Succession planning used to be something reserved for senior management. In recent years, however, more and more organizations have expanded the process to include greater numbers of positions and people as they look to leverage human capital to sustain competitive advantage.
Succession plans run the spectrum, from simple to complex, depending upon whether they capture a small population or a global talent pool. Plans are sometimes piecemeal, focusing only on specific divisions or operating units, but they can also be organization-wide. Even the most elementary succession plans are good, proactive measures for identifying back-up candidates for key positions and ensuring that they are appropriately developed.
What goes into a successful succession plan? Here are the key elements that many established organizations include in their succession plans:
Critical positions that require immediate and future backup are considered “key positions.” Many organizations create a database of middle- to senior-level management positions and individual contributor roles where market demand is high and supply is limited. The database should reflect both short-term and long-term organizational needs.
These are employees identified in anticipation of filling key roles in the long-term. The organization's pool of high- potential employees should prescribe development within a broad range of disciplines, such as finance and accounting, operations, and marketing. Organizations need to identify multiple high-potential employees for each key position, given anticipated attrition in a time period that exceeds three-to-five years.
Experienced employees who can be developed in three-to- five years are considered future replacements. Each key position should have multiple employees designated for future replacements, given attrition that could occur within that timeframe.
These are employees and managers capable of filling key positions immediately. An effective succession plan identifies each key position and ensures a minimum of one ready replacement, but preferably two to three.
Oftentimes, organizations lose employees who are in high demand and who also have less than five years of service with the organization. Such “at risk” employees require frequent monitoring to ensure that performance reviews are timely and development efforts take place as scheduled.
More and more people are retiring early these days. Employees and managers who are within five years of normal retirement should be monitored for such plans.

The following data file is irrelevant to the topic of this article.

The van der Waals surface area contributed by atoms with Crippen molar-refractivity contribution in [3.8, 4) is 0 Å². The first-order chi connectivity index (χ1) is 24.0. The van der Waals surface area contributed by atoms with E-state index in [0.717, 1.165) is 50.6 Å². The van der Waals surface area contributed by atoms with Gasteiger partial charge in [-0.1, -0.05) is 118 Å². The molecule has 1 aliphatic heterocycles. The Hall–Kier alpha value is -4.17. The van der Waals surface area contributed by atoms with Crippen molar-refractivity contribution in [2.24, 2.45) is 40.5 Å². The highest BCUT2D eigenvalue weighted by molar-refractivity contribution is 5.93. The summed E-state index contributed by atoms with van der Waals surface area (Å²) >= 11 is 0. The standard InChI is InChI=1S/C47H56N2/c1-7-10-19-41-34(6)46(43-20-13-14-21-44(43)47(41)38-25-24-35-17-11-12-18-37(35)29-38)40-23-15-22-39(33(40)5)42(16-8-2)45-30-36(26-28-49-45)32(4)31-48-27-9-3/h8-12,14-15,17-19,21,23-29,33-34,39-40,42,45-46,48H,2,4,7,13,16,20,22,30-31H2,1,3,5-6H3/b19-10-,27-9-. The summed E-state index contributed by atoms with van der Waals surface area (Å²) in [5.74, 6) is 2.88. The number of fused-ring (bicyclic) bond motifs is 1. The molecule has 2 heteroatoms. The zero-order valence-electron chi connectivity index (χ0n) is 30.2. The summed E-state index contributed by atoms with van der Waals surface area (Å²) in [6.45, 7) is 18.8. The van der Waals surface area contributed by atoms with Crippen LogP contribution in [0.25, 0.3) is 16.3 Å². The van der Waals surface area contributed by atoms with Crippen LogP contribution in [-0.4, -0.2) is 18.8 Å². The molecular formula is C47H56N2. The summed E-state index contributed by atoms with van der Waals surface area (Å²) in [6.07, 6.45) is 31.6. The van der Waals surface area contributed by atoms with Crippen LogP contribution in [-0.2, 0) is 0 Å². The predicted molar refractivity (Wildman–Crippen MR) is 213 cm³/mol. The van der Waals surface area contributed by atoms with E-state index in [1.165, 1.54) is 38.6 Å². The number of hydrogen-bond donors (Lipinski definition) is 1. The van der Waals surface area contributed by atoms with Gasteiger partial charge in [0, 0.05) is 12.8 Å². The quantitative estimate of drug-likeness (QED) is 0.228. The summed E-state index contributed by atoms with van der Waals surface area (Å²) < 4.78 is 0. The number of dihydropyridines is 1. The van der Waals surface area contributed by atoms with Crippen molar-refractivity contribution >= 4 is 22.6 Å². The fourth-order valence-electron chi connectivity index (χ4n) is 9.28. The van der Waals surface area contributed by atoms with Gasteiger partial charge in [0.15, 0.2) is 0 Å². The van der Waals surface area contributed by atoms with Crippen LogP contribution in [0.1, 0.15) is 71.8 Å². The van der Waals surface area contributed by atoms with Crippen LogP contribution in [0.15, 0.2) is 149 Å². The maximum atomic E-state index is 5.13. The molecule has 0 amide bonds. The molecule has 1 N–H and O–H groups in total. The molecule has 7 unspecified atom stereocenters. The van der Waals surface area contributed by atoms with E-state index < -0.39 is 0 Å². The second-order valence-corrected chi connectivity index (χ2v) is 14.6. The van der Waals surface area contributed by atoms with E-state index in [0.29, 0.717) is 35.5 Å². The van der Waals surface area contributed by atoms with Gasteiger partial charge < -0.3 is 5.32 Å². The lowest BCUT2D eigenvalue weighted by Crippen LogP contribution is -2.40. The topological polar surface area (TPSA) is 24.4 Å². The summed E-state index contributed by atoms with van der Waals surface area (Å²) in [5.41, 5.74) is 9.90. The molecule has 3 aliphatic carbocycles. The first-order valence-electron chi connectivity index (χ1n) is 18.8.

These are people who need further development, more suitable roles within the organization, or outplacement. They should be identified because they often block the progression of high-potential employees and others designated for future replacement.
This class includes women and employees of various races and ethnicities who have been identified as ready replacements or high-potential employees. It is important for succession plans to identify such individuals not only for the purposes of equal employment opportunity or affirmative action documentation, but also to address a segment of the workforce that typically has special development needs or faces unique organizational challenges.
These are employees designated for international assignments who may have special development needs, including cross-cultural coaching and specialized training in language proficiency. Most multinational organizations today have established pools of employees for potential international roles and maintain a record of various languages spoken or read, as well as corresponding levels of proficiency.
This portion of a succession plan identifies areas of vulnerability and provides the foundation for development plans for both future replacements and high-potential employees. It is critically important to construct detailed development plans as a basis for comprehensive analysis that will narrow the gap between key positions and designated replacements for both short- and long-term needs.
These bridge gaps in position requirements and existing skill sets of designated employees and managers. Organizations should manage succession planning just as they manage other key business processes – with plans that contain goals and objectives, measurement standards and metrics, and a process for periodic monitoring.
Knowing that good planning is essential to effective asset management, leading organizations typically manage succession plans the same way that they manage their strategic and operating plans – by frequently assessing progress and adjusting to changing priorities as needed.
In a knowledge-based economy, it is more important than ever to continuously respond to changing market conditions as a way of protecting both hard and soft assets. Organizations that view human capital as one of their few sustainable assets in today's highly competitive economy are considerably ahead of the curve and on the way to becoming employers of choice – if they aren't already.
Marilyn Blocker is a member of WJM Associates' executive coaching and organizational effectiveness faculty. Drawing upon over 20 years of experience with leading Fortune 500 and healthcare organizations, she specializes in coaching, succession planning, and large-scale organizational change associated with turnaround, consolidation, restructuring, and M & A integration.